By Kylie Bridgeman, Walnut Hills High School
On Saturday, June 26, young students of color from across Cincinnati came together online to learn about the world of journalism from local professionals. The workshop was hosted by the Greater Cincinnati Association of Black Journalists and the Society of Professional Journalists. The two organizations worked together to provide interview and photo workshops, presentations, panels and much more. The workshop was full of enrichment and provided several opportunities for networking, as many of the presenters provided their social media contacts with students in order to stay in touch. It was clear that they wanted us to have the tools to succeed in journalism.
These types of opportunities have been hard to come by in the past year, with COVID-19 disrupting many of the usual ways more experienced professionals prepare the next generation for the field. Over the past four years, though, I have been fortunate enough to work with Walnut Hills’ journalism department, most recently as the Editor-in-Chief for the yearbook–and in all of my years as a student journalist, 2020-21 was the most special, not because I was the editor, but because the ability to create a book documenting the craziest year of my life excited me.
Being a first-time Editor-in-Chief through the pandemic was a humbling experience, to say the least. There were a lot of missed goals and opportunities that I failed to capitalize on, and while the struggle of being a journalist this year made me question my career path, this GCABJ/SPJ workshop reminded me why I love being a student journalist, and confirmed that I want to be at the anchor desk one day.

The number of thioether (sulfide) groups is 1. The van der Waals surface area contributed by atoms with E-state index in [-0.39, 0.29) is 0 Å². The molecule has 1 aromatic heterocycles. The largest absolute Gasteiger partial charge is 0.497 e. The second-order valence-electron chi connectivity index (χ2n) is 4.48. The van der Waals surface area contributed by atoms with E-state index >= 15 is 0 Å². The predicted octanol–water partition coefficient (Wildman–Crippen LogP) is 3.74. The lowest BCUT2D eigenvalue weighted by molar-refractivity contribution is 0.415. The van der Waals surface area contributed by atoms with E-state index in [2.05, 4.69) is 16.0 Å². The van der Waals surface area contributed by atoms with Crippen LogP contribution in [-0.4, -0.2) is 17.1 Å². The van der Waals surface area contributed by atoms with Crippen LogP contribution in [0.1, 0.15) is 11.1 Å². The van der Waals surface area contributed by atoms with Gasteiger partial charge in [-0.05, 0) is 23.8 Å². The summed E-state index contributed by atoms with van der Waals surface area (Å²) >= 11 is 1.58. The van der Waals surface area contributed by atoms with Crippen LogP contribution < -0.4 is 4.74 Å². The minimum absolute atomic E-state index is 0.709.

Meeting Kyle Inskeep, Ashley Kirklen, Megan Mitchell and so many other amazing professional journalists allowed me to visualize the future I’ve wanted for myself for what has now been over four years. A lot of people have told me that journalism is a dying industry, but during the workshop Kevin Robinson told us that journalism is just a changing industry, and that there is no better time to be interested in becoming a professional journalist. That statement will stick with me through my entire career, and I can’t wait to see where it takes me.
As a student journalist the one thing I urge everyone I work with to do is to never miss an opportunity because it doesn’t seem big enough, and attending this workshop, I put my own advice into action. At first I thought that a virtual workshop wouldn’t be helpful, and that I wouldn’t learn anything. The four hours I spent with GCABJ and SPJ were some of the best spent hours I’ve had online, and I hope to utilize everything I learned that day for many years to come.